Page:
• coxsackie virus
  • echovirus
  • enterovirus

Picornaviridae

36

What virus family contains:

  • coronavirus
    • SARS-CoV
    • MERS-VoC

Coronaviridae

37

What virus family contains:

  • Influenza A, B, and C viruses

Orthomyxoviridae

38

What virus family contains:

  • Parainfluenza virus
  • RSV
  • Metapneumovirus
  • Measles virus

Paramyxoviridae

39

(Note: this is simplified from the actual classification scheme to represent what was written in lecture.)

Within the family paramyxoviridae, there are several genera. Name the four genera that contain each of the following four groups of viral species.

  1. Contains measles virus
  2. Contains parainfluenza viruses (1-4) & mumps virus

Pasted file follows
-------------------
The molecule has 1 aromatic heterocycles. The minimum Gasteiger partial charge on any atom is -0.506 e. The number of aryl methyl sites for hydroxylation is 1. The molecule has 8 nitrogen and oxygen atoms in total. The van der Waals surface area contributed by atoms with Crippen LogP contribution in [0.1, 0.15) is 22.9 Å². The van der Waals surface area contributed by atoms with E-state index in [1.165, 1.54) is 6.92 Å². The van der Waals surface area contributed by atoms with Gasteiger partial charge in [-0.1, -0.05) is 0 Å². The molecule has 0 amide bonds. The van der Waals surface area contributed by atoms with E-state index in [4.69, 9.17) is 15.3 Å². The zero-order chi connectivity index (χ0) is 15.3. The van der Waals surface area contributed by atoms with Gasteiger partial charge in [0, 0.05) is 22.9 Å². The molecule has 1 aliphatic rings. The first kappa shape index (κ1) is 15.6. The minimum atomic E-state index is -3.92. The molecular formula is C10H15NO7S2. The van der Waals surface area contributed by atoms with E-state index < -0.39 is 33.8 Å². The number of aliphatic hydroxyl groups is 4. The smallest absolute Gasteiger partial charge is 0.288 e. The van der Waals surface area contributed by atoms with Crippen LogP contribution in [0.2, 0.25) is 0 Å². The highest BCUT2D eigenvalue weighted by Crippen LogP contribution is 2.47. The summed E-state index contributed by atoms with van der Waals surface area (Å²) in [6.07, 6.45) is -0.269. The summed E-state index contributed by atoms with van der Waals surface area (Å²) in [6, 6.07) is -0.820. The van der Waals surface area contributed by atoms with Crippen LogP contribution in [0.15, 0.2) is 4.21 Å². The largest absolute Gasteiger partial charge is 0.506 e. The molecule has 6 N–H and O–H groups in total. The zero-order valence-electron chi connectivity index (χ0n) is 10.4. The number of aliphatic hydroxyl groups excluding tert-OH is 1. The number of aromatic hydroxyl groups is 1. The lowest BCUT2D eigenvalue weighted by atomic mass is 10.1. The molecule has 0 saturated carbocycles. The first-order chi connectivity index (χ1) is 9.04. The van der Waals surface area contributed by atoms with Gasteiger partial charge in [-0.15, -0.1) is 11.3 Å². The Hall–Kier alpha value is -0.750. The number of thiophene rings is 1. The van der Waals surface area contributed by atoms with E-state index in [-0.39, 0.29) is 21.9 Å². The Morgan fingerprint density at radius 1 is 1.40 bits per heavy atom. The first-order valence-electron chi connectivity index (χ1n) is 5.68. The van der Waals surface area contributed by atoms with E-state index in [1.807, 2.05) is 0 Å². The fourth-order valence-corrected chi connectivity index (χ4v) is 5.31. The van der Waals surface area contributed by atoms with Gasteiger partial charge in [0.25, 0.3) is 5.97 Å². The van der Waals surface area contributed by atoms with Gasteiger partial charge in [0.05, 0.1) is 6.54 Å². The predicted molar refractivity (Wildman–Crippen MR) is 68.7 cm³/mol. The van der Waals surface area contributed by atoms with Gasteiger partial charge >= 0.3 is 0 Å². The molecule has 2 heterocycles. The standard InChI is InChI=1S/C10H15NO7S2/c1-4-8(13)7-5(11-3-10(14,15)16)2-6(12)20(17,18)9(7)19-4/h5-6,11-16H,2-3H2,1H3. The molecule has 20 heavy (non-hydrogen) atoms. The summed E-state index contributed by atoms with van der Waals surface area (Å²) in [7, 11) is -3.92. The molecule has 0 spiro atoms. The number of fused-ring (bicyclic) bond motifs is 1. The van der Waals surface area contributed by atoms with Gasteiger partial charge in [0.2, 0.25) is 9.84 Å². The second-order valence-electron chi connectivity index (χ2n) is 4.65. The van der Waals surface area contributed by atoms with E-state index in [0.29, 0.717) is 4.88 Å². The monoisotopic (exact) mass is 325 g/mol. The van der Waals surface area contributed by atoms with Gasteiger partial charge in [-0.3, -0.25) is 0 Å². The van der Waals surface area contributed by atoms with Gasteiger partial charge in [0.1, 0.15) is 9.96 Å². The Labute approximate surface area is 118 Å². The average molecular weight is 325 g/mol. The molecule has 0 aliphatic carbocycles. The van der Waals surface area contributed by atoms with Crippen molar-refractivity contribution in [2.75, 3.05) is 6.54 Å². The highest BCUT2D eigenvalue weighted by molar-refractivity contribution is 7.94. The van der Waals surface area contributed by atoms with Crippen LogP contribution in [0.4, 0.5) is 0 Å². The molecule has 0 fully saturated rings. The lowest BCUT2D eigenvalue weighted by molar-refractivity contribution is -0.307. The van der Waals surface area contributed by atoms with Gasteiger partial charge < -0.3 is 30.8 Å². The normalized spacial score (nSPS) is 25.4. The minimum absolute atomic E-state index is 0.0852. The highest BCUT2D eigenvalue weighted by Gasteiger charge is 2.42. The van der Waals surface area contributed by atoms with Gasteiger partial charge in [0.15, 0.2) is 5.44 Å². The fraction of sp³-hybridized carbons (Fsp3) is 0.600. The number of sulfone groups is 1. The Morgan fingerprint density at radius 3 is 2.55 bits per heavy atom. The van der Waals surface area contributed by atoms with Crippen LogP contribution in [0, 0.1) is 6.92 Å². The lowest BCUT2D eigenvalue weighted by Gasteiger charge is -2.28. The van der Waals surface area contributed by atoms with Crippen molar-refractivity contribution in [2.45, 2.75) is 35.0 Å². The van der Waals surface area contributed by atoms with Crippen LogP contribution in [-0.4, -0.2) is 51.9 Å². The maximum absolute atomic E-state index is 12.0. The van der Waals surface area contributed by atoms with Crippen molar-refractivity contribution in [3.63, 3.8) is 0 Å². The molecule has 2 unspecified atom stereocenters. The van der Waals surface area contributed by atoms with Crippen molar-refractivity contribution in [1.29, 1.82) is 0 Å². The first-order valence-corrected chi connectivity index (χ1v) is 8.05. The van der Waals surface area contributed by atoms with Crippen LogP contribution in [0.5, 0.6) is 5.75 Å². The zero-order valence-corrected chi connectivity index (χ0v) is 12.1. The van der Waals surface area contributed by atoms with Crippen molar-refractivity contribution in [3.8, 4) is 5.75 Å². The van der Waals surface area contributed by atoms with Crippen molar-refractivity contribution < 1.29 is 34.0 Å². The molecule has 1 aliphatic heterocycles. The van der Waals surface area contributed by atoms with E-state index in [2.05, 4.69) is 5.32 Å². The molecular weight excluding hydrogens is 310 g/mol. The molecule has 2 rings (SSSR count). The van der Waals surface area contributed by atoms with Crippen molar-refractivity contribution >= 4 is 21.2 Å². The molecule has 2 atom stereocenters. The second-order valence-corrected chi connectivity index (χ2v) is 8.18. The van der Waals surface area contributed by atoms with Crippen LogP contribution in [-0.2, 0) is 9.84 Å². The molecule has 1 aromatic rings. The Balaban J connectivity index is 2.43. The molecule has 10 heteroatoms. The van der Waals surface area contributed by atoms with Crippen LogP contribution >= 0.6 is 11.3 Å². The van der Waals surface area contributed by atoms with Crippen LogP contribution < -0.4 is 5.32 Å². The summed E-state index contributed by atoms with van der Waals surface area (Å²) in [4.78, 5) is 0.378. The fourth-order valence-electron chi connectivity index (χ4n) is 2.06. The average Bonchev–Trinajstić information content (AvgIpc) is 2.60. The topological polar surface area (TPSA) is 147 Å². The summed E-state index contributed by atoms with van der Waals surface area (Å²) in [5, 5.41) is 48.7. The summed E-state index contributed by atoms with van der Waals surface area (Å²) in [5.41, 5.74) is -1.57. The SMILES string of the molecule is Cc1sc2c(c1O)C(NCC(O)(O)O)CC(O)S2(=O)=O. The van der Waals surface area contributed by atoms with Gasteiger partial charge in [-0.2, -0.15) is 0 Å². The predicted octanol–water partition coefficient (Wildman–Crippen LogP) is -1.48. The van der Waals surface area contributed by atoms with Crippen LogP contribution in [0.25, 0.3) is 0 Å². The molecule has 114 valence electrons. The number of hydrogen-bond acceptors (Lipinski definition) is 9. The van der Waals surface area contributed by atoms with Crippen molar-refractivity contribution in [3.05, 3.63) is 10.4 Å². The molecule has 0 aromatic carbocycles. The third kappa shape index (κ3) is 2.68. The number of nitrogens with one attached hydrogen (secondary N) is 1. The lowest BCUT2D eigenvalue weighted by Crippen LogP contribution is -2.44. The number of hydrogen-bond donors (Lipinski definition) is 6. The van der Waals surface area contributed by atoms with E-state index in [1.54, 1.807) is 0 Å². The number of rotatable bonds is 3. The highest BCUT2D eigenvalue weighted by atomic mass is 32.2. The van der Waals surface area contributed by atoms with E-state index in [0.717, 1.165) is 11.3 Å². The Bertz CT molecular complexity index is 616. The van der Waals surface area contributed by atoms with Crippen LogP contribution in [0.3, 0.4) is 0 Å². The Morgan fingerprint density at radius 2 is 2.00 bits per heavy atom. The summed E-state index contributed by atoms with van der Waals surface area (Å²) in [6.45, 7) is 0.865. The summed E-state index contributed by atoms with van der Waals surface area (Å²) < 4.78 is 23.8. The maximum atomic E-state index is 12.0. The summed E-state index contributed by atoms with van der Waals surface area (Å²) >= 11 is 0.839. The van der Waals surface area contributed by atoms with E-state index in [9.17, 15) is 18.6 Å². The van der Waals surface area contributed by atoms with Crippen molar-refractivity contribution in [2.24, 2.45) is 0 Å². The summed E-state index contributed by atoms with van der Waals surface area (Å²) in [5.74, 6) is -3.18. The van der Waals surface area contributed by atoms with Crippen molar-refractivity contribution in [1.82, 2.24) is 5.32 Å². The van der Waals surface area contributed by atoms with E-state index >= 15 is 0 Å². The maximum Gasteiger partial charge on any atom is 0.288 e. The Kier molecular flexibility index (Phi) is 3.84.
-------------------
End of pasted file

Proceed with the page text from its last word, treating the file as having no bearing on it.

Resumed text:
3. Contains RSV & metapneumovirus
  4. Contains Hendra & Nipah viruses

The genera are:

  1. Morbillivirus
  2. Paramyxovirus
    • (Yes, it sounds just like the name of the viral family)
  3. Pneumovirus
  4. Henipavirus
    • (Hendra + Nipah = Henipa)

40

Name 4 respiratory viruses within the picornaviridae family.

  1. rhinovirus
  2. coxsackie virus
  3. echovirus
  4. enterovirus

41

Name the respiratory viruses within the coronaviridae family.

Coronaviruses, including:

  • SARS-CoV
  • MERS-CoV

42

Name the respiratory viruses within the orthomyxoviridae family.

Influenza viruses A, B, and C

43

Name 4 respiratory viruses within the paramyxoviridae family.

  • Parainfluenza virus
  • RSV
  • Metapneumovirus
  • Measles virus